# Solved examples on SHM

EX 1

**Frequently Asked Questions**

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Ans: the energy quantities E, K, and U at x = 0, x = ±A/2, and
x = ±A. Figure 14.15 is a graphical display of Eq. (14.21); energy (kinetic,
potential, and total) is plotted vertically and the coordinate x is plotted horizontally.
The parabolic curve in Fig. 14.15a represents the potential energy U = 1/2 kx2
. The
horizontal line represents the total mechanical energy E, which is constant and
does not vary with x. view more..

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Ans: We can learn even more about simple harmonic motion by using energy considerations.
The only horizontal force on the body in SHM in Figs. 14.2 and 14.13 is
the conservative force exerted by an ideal spring. The vertical forces do no work,
so the total mechanical energy of the system is conserved. We also assume that
the mass of the spring itself is negligible. view more..

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Ans: We still need to find the displacement x as a function of time for a harmonic
oscillator. Equation (14.4) for a body in SHM along the x-axis is identical to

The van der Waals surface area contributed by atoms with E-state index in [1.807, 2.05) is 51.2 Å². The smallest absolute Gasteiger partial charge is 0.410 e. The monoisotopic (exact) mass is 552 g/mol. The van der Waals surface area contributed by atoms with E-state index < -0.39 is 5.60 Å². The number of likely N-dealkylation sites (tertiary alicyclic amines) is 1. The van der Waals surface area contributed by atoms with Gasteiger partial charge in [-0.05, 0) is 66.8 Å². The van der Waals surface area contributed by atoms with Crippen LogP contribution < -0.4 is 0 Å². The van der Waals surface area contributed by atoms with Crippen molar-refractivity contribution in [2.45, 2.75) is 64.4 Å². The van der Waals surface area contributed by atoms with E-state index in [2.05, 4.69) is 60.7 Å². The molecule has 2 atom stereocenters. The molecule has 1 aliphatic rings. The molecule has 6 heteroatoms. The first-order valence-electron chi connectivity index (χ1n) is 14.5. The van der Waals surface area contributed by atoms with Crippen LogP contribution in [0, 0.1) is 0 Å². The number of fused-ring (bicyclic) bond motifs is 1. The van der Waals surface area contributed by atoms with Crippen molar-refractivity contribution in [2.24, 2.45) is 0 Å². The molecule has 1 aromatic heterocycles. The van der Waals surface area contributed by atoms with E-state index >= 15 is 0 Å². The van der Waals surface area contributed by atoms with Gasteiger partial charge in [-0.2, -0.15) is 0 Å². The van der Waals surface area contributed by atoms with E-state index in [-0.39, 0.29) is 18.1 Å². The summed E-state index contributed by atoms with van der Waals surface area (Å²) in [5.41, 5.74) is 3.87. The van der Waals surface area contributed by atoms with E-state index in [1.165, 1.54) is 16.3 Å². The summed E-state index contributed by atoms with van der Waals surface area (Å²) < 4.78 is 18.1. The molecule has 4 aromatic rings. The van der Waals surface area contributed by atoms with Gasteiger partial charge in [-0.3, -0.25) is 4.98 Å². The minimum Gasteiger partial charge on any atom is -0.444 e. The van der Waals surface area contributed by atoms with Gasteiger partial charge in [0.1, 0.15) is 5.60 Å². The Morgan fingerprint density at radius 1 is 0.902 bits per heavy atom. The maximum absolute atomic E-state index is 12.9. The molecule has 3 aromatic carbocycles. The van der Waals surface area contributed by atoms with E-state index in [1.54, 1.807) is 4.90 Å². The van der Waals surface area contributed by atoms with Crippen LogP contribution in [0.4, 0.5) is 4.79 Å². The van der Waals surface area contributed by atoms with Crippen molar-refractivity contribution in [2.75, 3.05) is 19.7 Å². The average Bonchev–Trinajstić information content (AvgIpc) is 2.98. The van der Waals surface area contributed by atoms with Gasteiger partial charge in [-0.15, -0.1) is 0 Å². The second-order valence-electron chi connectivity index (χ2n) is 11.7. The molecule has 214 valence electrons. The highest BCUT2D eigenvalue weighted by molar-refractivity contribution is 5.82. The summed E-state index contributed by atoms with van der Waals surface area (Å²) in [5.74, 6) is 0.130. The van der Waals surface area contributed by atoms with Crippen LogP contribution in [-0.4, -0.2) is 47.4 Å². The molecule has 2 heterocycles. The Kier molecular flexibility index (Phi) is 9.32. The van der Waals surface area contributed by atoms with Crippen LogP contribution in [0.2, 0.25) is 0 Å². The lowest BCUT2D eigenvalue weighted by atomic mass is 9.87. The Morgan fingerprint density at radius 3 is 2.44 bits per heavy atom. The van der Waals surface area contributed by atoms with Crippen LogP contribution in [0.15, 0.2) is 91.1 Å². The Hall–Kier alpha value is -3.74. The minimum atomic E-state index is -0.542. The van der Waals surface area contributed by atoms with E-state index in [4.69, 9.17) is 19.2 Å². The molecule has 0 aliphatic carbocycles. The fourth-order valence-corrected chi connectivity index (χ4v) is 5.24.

Eq. (14.8) for the x-coordinate of the reference point in uniform circular motion
with constant angular speed v = 2k/m view more..

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Ans: PROBLEM SOLVING STRATEGY ON ENERGY MOMENTUM OF SHM view more..

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Ans: So far, we’ve looked at a grand total of one situation in which simple harmonic
motion (SHM) occurs: a body attached to an ideal horizontal spring. But SHM
can occur in any system in which there is a restoring force that is directly proportional
to the displacement from equilibrium, as given by Eq. (14.3), Fx = -kx view more..

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Ans: A mechanical watch keeps time based on the oscillations of a balance wheel
(Fig. 14.19). The wheel has a moment of inertia I about its axis. A coil spring
exerts a restoring torque tz that is proportional to the angular displacement u
from the equilibrium position. We write tz = -ku, where k (the Greek letter
kappa) is a constant called the torsion constant. Using the rotational analog
of Newton’s second law for a rigid body, gtz = Iaz = I d2
u>dt2
view more..

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Ans: The following discussion of the vibrations of molecules uses the binomial theorem.
If you aren’t familiar with this theorem, you should read about it in the appropriate
section of a math textbook.
view more..

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Ans: A simple pendulum is an idealized model consisting of a point mass suspended
by a massless, unstretchable string. When the point mass is pulled to one side of
its straight-down equilibrium position and released, it oscillates about the equilibrium
position. view more..

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Ans: A physical pendulum is any real pendulum that uses an extended body, as contrasted
to the idealized simple pendulum with all of its mass concentrated at a
point. F view more..

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